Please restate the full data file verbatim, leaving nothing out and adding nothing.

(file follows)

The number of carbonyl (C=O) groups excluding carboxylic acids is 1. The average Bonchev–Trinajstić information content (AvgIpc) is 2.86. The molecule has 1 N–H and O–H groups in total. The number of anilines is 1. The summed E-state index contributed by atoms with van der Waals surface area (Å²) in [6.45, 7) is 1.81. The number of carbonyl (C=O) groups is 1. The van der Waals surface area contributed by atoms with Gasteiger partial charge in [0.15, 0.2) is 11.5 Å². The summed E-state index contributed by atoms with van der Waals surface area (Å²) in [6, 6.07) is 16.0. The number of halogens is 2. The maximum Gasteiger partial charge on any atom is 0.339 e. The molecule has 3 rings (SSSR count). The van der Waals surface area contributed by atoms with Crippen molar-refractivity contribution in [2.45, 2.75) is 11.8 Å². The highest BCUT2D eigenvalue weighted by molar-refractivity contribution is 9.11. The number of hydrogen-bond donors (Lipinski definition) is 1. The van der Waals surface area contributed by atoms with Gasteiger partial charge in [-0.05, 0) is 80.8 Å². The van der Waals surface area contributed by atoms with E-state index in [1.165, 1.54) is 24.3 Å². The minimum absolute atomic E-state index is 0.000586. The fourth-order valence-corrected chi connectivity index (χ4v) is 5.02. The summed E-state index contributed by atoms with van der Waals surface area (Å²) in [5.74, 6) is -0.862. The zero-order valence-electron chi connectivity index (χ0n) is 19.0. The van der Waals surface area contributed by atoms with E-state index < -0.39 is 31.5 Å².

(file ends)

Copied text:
The number of carbonyl (C=O) groups excluding carboxylic acids is 1. The average Bonchev–Trinajstić information content (AvgIpc) is 2.86. The molecule has 1 N–H and O–H groups in total. The number of anilines is 1. The summed E-state index contributed by atoms with van der Waals surface area (Å²) in [6.45, 7) is 1.81. The number of carbonyl (C=O) groups is 1. The van der Waals surface area contributed by atoms with Gasteiger partial charge in [0.15, 0.2) is 11.5 Å². The summed E-state index contributed by atoms with van der Waals surface area (Å²) in [6, 6.07) is 16.0. The number of halogens is 2. The maximum Gasteiger partial charge on any atom is 0.339 e. The molecule has 3 rings (SSSR count). The van der Waals surface area contributed by atoms with Crippen molar-refractivity contribution in [2.45, 2.75) is 11.8 Å². The highest BCUT2D eigenvalue weighted by molar-refractivity contribution is 9.11. The number of hydrogen-bond donors (Lipinski definition) is 1. The van der Waals surface area contributed by atoms with Gasteiger partial charge in [-0.05, 0) is 80.8 Å². The van der Waals surface area contributed by atoms with E-state index in [1.165, 1.54) is 24.3 Å². The minimum absolute atomic E-state index is 0.000586. The fourth-order valence-corrected chi connectivity index (χ4v) is 5.02. The summed E-state index contributed by atoms with van der Waals surface area (Å²) in [5.74, 6) is -0.862. The zero-order valence-electron chi connectivity index (χ0n) is 19.0. The van der Waals surface area contributed by atoms with E-state index < -0.39 is 31.5 Å².